Sometimes, we tend to forget why we’re here.
I’m not much of a patriot. As Victory Day comes and goes, and I see the red-and-green flags hung atop the radio antennae of cars and the horns of rickshaws and outside of balconies where a maid shakes a blood red “lep” of dust, I feel no sense of pride or achievement.
I have heard reprimanding cries of how this could be because I am an ignorant millenial, a spoiled brat born of a generation of men and women who had given their lives for this country, this country of yours, mine, our, and yet, I cannot change the way I feel. I cannot, for the life of me, see the point in attaching sentiment and loyalty to arbitrary lines drawn by a certain Sir Cyril Radcliffe before the Partition.
And why should I? What purpose does it serve to make something created by someone else your own?
Plenty, it seems. Patriotism, tribalism, nationalism, whatever you choose to call it, has its contributions to society, to progress.
But, try as I might, I cannot force myself to be a fighter for a nation, any nation, that I was, randomly and out of chaos, born into.
But yes, we tend to forget why we’re here. We look around and we see a country falling apart at its seams.
We see widespread corruption, we see violence, we hear the crying of beggar children on the streets, we smell the stench of open trash cans along the pathways, and we blame the people and the government for what it has become.
Imagine a country, then imagine that it has some of the greatest minds the world has to offer. Imagine it moving forward through history, shining in all its glory. Imagine the progress, the books, the conversations, the love unfurled, the potential unearthed. Now imagine that is Bangladesh
Despite this, many of us hold on to the Bangladeshi identity, proud and erect, because we hope and know of its potential, be it on Victory Day, Independence Day, or Whichever-other Day strikes the nationalist fancy.
But amongst the Days and Weeks, amongst the celebrations of some Great Man or Another, the one we tend to forget, or really, not remember with as much aplomb, one that is, indeed, quite a crime to forget, the one that strikes me as the worst thing the Pakistani occupation did during its tyrannical tenure, is the martyring of intellectuals.
Now, I haven’t done enough research to know for certain that this was the only one of its kind, and it doesn’t really matter, but the very notion of picking out the most educated and intelligent minds and systematically assassinating them has to be one of the worst things done by any oppressive state.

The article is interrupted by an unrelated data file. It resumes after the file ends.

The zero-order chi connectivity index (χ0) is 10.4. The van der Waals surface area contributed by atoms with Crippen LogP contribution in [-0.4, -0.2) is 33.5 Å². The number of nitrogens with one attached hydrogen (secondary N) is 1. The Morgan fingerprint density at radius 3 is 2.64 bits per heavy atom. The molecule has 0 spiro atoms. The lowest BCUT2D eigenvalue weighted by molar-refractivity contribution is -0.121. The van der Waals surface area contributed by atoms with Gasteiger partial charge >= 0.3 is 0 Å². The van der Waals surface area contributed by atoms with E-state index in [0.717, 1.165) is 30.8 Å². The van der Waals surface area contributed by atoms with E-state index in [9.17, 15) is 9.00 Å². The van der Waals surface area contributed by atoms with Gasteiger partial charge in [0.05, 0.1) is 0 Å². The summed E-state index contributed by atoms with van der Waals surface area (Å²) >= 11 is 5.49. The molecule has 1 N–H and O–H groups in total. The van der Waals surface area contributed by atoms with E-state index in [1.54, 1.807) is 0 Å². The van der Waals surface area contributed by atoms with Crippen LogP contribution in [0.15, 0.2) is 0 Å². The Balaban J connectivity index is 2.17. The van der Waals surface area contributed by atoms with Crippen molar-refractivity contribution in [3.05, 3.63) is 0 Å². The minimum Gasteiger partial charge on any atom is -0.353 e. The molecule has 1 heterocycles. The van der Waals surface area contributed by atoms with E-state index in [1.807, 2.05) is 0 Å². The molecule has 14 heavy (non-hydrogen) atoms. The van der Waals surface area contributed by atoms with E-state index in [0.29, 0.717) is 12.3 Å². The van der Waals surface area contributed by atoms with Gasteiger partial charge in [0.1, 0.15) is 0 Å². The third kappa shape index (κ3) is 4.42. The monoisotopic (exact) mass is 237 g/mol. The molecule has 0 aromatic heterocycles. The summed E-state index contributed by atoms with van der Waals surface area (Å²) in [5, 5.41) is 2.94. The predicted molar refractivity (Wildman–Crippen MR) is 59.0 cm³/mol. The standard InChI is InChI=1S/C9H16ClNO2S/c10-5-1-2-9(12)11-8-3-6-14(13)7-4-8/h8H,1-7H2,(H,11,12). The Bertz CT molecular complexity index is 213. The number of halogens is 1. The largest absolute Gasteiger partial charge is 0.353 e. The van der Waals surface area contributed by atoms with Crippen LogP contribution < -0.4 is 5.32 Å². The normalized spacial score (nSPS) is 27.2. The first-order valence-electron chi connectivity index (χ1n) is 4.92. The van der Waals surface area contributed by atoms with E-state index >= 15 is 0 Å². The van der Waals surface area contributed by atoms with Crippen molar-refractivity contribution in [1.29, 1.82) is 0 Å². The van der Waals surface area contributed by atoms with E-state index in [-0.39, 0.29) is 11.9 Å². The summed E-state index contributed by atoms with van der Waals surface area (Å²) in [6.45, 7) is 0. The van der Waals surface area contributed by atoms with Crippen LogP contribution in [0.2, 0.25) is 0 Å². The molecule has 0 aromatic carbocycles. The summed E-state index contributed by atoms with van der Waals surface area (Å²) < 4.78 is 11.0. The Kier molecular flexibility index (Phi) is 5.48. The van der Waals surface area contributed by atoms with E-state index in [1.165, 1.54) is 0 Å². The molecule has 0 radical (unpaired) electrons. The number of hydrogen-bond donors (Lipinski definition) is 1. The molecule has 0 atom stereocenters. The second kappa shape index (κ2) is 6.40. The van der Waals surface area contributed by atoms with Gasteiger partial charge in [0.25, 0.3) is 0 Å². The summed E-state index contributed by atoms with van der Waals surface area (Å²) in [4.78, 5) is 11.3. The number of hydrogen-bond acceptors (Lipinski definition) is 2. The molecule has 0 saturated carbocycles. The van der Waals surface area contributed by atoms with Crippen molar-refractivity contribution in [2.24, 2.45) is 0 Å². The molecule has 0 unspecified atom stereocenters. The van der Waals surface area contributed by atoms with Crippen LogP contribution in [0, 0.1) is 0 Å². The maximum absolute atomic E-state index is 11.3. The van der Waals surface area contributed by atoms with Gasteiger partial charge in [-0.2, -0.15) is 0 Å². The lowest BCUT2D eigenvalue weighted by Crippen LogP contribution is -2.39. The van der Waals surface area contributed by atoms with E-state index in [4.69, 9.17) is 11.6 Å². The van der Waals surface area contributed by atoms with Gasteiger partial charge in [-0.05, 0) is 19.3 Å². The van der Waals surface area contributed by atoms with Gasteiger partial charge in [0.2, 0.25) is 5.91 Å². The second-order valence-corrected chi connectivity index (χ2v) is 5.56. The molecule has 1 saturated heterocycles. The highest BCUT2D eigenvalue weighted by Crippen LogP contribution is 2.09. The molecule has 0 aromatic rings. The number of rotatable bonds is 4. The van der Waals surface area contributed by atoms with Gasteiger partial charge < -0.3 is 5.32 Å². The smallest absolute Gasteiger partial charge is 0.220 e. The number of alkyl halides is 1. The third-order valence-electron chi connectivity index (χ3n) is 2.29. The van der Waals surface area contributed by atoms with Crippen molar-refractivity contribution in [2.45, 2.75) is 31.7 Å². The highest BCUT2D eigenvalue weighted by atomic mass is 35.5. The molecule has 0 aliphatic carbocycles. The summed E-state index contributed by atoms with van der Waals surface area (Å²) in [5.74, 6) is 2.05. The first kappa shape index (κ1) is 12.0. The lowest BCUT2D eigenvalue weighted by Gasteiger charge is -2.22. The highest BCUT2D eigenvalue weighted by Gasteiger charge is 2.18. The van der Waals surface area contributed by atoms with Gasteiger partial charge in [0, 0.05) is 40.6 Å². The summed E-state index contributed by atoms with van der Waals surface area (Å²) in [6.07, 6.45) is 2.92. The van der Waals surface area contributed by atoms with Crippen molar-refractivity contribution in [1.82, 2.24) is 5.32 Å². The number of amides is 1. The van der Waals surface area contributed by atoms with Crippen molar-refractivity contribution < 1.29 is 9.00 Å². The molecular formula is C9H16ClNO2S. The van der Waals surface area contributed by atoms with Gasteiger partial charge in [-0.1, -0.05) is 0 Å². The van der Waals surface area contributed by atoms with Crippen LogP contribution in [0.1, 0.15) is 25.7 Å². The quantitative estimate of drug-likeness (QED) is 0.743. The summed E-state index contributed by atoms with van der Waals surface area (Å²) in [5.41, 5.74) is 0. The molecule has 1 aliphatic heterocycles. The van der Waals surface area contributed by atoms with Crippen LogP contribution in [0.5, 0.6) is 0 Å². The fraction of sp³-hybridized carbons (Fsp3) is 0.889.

Imagine a country, any country, then imagine taking their most brilliant minds away, the minds that would go on to help build it, give it light, educate it, give it the knowledge required to reach a point where they could claim to be successful, or developed, or powerful and then, ask yourself: Does it still stand?
How can it?
That isn’t to say that the uneducated are without value. That is not to say that the raping and pillaging and violence weren’t as bad, if not worse. That is not to say that this is the only tragedy worth remembering of the 1971 War.
But to take these people away is to orphan a child and expect it to teach itself how to read, write, feed itself, to know what the right thing to do in any given situation. It is to expect a rudderless oar to reach its intended destination with just a push out into the sea.
Innocent, ingenious minds, take them to the slaughter, and you’re left with what we have now. You’re left with the corruption and the violence, the poverty, and a lack of understanding of how people work; you’re left with priorities so out of order that it is preposterous to imagine a government even putting them forward as serious notions to be considered.
Sometimes, really, we tend to forget why we’re here. And if you take that into account, a bleeding child left without a parent or a guardian growing up to be even remotely self-sustainable is quite impressive.
It doesn’t boast the intelligence or the direction, the gravitas, the understanding, the lack of self-destructive forces, like most of its peers, sure, but it’s doing, sometimes, pretty alright.
It doesn’t have fellows in the West making decisions, lobbying for its causes, doesn’t have CEOs in Silicon Valley, or proper representation in Hollywood’s Orientalist narrative, but occasionally, your hear a Mark Ruffalo here, or a Donald Trump there say how the Sundarbans need to be protected or how Bangladesh makes the best damned shirts you’ve ever seen, or something along those lines.
See, when a national identity is slowly eviscerated, only those who inhabit that national identity can truly understand what it’s like to have that erased. And national identities, with time, change and adapt.
But when intelligence and thought are killed, the kind of death that entails is not apparent on the surface but, underneath, it kills ideas, progress, development. It kills the very path of not just a nation, but a path a collective group of people were supposed to take together.
Or maybe not. Maybe everything would’ve remained just the same.
But: Imagine a country, any country, then imagine that it has some of the greatest minds the world has to offer. Now imagine it moving forward through history, all the success stories, all the tragedies averted, all the minds enlightened, shining in all its glory. Imagine the progress, the Nobel prizes, the books published, the conversations had, the love unfurled, the potential unearthed.
Now imagine that is Bangladesh. Does that not break your heart?
SN Rasul is a Sub-Editor at the Dhaka Tribune. Follow him @snrasul.